• Somatic empathy is a physical reaction in our nervous system that entails physically feeling someone else’s pain (e.g., getting a sense of physical pain when you see someone else get hurt).

According to the research, when managers exhibit the most empathy toward their team, they are viewed as better performers. What’s more, when we exhibit empathy as leaders, we build trust with others because they see that we are paying attention to them and recognizing their issues and concerns.

When we empathize, we relate to and connect with people, and that contributes toward building a sense of teamwork and camaraderie.

According to Roman Krznaric in Empathy: Why It Matters and How to Get It, empathy “is not just about seeing things from another’s perspective. It’s the cornerstone of smart leadership. The real competitive advantage of the human worker will be their capacity to create relationships….”

Great leaders focus not just on vision and execution but also on building healthy and close relationships with people they work with.

Empathy shows up in several modern leadership frameworks. For example, it is one of the ten characteristics of a servant leader and one of the components of emotional intelligence (and its social awareness aspect).

In our “triple crown leadership” model for how to build excellent, ethical, and enduring organizations, it shows up in our “head and heart” practice, with leaders hiring, developing, and rewarding people not just for “head” skills like knowledge and skills but also for “heart” factors, including empathy. What’s more, we can view leadership as a quest (e.g., to achieve a higher purpose). But as entrepreneur and author Jim Rohn notes, “As a leader, you should always start with where people are before you try to take them where you want them to go.”

Recently, we have seen troubling examples of narcissism in leaders, including an excessive need for admiration as well as a disregard for others’ feelings, interests, or safety.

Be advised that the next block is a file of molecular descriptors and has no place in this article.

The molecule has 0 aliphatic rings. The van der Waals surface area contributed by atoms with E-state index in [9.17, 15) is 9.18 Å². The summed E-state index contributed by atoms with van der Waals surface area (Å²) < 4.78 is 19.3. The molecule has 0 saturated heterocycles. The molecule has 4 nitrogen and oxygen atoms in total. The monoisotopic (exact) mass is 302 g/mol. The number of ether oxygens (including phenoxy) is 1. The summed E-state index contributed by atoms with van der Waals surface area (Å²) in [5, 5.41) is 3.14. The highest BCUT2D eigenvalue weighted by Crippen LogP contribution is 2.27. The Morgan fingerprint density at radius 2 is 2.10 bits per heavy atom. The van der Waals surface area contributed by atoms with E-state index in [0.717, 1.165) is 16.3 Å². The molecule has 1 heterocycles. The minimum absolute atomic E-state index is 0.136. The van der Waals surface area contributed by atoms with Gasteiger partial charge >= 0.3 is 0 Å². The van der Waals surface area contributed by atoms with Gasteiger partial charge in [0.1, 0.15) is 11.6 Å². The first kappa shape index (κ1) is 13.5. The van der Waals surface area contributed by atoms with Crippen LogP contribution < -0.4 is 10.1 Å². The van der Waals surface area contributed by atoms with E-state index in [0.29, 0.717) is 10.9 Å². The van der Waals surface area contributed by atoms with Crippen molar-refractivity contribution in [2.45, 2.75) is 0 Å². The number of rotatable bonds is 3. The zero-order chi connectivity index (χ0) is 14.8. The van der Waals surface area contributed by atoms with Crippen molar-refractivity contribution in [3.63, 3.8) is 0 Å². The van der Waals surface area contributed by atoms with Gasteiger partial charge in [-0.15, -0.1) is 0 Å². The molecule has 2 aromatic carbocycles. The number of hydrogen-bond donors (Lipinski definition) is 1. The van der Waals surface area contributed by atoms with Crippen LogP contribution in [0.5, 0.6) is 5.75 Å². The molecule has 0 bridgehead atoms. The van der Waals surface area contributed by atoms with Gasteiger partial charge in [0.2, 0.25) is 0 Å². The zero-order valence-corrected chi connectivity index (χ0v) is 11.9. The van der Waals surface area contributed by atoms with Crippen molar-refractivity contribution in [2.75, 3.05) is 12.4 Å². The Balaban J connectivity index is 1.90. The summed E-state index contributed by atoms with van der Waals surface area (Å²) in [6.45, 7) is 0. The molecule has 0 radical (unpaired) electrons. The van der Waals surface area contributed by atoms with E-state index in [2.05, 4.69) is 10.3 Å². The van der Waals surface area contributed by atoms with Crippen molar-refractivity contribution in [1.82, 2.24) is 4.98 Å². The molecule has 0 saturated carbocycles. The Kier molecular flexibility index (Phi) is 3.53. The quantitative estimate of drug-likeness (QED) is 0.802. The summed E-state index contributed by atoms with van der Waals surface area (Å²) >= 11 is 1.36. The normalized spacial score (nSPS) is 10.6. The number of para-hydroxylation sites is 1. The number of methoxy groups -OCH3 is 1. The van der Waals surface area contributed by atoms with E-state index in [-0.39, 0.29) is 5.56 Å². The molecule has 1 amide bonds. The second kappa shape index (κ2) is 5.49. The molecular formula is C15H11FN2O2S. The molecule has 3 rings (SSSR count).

That is a real shame, because it keeps the focus on the leader as opposed to the larger purpose and the people in the organization and those they serve.

The best leaders leverage empathy to understand their customers much more deeply and thus lead their teams in creating products and services that solve real problems—and in seeing opportunities for innovation that others miss.

Empathy is an essential aspect of effective leadership and a powerful human trait that binds us together in the ups and downs of life and work.

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Gregg Vanourek is an award-winning author who trains, teaches, and speaks on leadership and personal development. He runs a training venture focused on helping you lead yourself, lead others, and lead change.

Gregg is co-author of three books, including Triple Crown Leadership: Building Excellent, Ethical, and Enduring Organizations (a winner of the International Book Awards) and LIFE Entrepreneurs (a manifesto for integrating our life and work with purpose and passion).

To get Gregg’s manifesto on how to avoid the Common Traps of Living and free book chapters from Gregg’s books, check out his Free Guide.

Personal Resilience and Self-Care in Hard Times

In times of great upheaval and uncertainty, we struggle to find ways to thrive despite the challenges. Much of this comes down to self-talk, self-regulation, and self-leadership—navigating our reactions to external events and ensuring that our inner voice does not undermine us amidst the difficulties.